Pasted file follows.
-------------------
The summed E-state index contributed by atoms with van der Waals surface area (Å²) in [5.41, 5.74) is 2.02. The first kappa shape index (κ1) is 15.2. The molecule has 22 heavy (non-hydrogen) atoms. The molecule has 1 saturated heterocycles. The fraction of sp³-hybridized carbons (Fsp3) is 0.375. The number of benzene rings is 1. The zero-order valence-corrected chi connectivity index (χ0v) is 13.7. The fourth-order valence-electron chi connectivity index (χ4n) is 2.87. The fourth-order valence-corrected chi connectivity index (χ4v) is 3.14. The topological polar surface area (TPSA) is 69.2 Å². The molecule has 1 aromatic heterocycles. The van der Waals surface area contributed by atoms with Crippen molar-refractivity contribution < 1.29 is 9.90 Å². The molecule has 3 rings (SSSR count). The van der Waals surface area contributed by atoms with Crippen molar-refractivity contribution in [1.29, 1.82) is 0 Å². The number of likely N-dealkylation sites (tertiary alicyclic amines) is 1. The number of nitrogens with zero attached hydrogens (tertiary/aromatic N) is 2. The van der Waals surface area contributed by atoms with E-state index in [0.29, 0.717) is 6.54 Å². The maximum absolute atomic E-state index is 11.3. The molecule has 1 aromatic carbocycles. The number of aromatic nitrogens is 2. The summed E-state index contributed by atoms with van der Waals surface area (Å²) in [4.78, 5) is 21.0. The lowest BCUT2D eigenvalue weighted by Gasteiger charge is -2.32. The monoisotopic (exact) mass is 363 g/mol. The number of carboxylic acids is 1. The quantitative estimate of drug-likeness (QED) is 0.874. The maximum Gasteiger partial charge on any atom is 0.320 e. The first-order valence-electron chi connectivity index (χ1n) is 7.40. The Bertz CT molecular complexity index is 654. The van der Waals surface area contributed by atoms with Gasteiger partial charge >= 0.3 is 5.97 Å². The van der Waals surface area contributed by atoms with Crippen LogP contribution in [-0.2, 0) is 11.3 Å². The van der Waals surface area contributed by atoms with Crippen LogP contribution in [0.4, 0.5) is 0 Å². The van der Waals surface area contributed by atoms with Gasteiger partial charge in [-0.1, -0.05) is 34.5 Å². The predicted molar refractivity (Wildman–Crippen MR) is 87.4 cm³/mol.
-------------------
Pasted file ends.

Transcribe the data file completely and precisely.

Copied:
The summed E-state index contributed by atoms with van der Waals surface area (Å²) in [5.41, 5.74) is 2.02. The first kappa shape index (κ1) is 15.2. The molecule has 22 heavy (non-hydrogen) atoms. The molecule has 1 saturated heterocycles. The fraction of sp³-hybridized carbons (Fsp3) is 0.375. The number of benzene rings is 1. The zero-order valence-corrected chi connectivity index (χ0v) is 13.7. The fourth-order valence-electron chi connectivity index (χ4n) is 2.87. The fourth-order valence-corrected chi connectivity index (χ4v) is 3.14. The topological polar surface area (TPSA) is 69.2 Å². The molecule has 1 aromatic heterocycles. The van der Waals surface area contributed by atoms with Crippen molar-refractivity contribution < 1.29 is 9.90 Å². The molecule has 3 rings (SSSR count). The van der Waals surface area contributed by atoms with Crippen molar-refractivity contribution in [1.29, 1.82) is 0 Å². The number of likely N-dealkylation sites (tertiary alicyclic amines) is 1. The number of nitrogens with zero attached hydrogens (tertiary/aromatic N) is 2. The van der Waals surface area contributed by atoms with E-state index in [0.29, 0.717) is 6.54 Å². The maximum absolute atomic E-state index is 11.3. The molecule has 1 aromatic carbocycles. The number of aromatic nitrogens is 2. The summed E-state index contributed by atoms with van der Waals surface area (Å²) in [4.78, 5) is 21.0. The lowest BCUT2D eigenvalue weighted by Gasteiger charge is -2.32. The monoisotopic (exact) mass is 363 g/mol. The number of carboxylic acids is 1. The quantitative estimate of drug-likeness (QED) is 0.874. The maximum Gasteiger partial charge on any atom is 0.320 e. The first-order valence-electron chi connectivity index (χ1n) is 7.40. The Bertz CT molecular complexity index is 654. The van der Waals surface area contributed by atoms with Gasteiger partial charge >= 0.3 is 5.97 Å². The van der Waals surface area contributed by atoms with Crippen LogP contribution in [-0.2, 0) is 11.3 Å². The van der Waals surface area contributed by atoms with Crippen LogP contribution in [0.4, 0.5) is 0 Å². The van der Waals surface area contributed by atoms with Gasteiger partial charge in [-0.1, -0.05) is 34.5 Å². The predicted molar refractivity (Wildman–Crippen MR) is 87.4 cm³/mol.